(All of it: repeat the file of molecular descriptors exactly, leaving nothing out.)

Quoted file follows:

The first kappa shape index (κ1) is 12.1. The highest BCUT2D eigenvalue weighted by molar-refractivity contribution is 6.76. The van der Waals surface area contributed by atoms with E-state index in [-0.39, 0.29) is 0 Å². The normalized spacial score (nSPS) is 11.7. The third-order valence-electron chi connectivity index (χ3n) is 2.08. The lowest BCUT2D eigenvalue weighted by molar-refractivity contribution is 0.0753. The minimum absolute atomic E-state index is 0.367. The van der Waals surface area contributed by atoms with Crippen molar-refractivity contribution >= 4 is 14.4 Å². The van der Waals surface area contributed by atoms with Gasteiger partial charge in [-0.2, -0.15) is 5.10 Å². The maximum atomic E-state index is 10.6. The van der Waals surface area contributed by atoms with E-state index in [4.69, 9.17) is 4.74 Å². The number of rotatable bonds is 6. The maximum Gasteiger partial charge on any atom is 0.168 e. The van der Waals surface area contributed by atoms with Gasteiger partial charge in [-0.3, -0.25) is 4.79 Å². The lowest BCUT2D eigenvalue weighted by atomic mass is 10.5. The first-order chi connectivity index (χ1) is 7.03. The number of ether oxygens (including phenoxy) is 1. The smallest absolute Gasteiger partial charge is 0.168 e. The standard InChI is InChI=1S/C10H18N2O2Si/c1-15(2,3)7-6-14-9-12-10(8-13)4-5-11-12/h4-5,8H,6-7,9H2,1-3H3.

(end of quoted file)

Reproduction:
The first kappa shape index (κ1) is 12.1. The highest BCUT2D eigenvalue weighted by molar-refractivity contribution is 6.76. The van der Waals surface area contributed by atoms with E-state index in [-0.39, 0.29) is 0 Å². The normalized spacial score (nSPS) is 11.7. The third-order valence-electron chi connectivity index (χ3n) is 2.08. The lowest BCUT2D eigenvalue weighted by molar-refractivity contribution is 0.0753. The minimum absolute atomic E-state index is 0.367. The van der Waals surface area contributed by atoms with Crippen molar-refractivity contribution >= 4 is 14.4 Å². The van der Waals surface area contributed by atoms with Gasteiger partial charge in [-0.2, -0.15) is 5.10 Å². The maximum atomic E-state index is 10.6. The van der Waals surface area contributed by atoms with E-state index in [4.69, 9.17) is 4.74 Å². The number of rotatable bonds is 6. The maximum Gasteiger partial charge on any atom is 0.168 e. The van der Waals surface area contributed by atoms with Gasteiger partial charge in [-0.3, -0.25) is 4.79 Å². The lowest BCUT2D eigenvalue weighted by atomic mass is 10.5. The first-order chi connectivity index (χ1) is 7.03. The number of ether oxygens (including phenoxy) is 1. The smallest absolute Gasteiger partial charge is 0.168 e. The standard InChI is InChI=1S/C10H18N2O2Si/c1-15(2,3)7-6-14-9-12-10(8-13)4-5-11-12/h4-5,8H,6-7,9H2,1-3H3.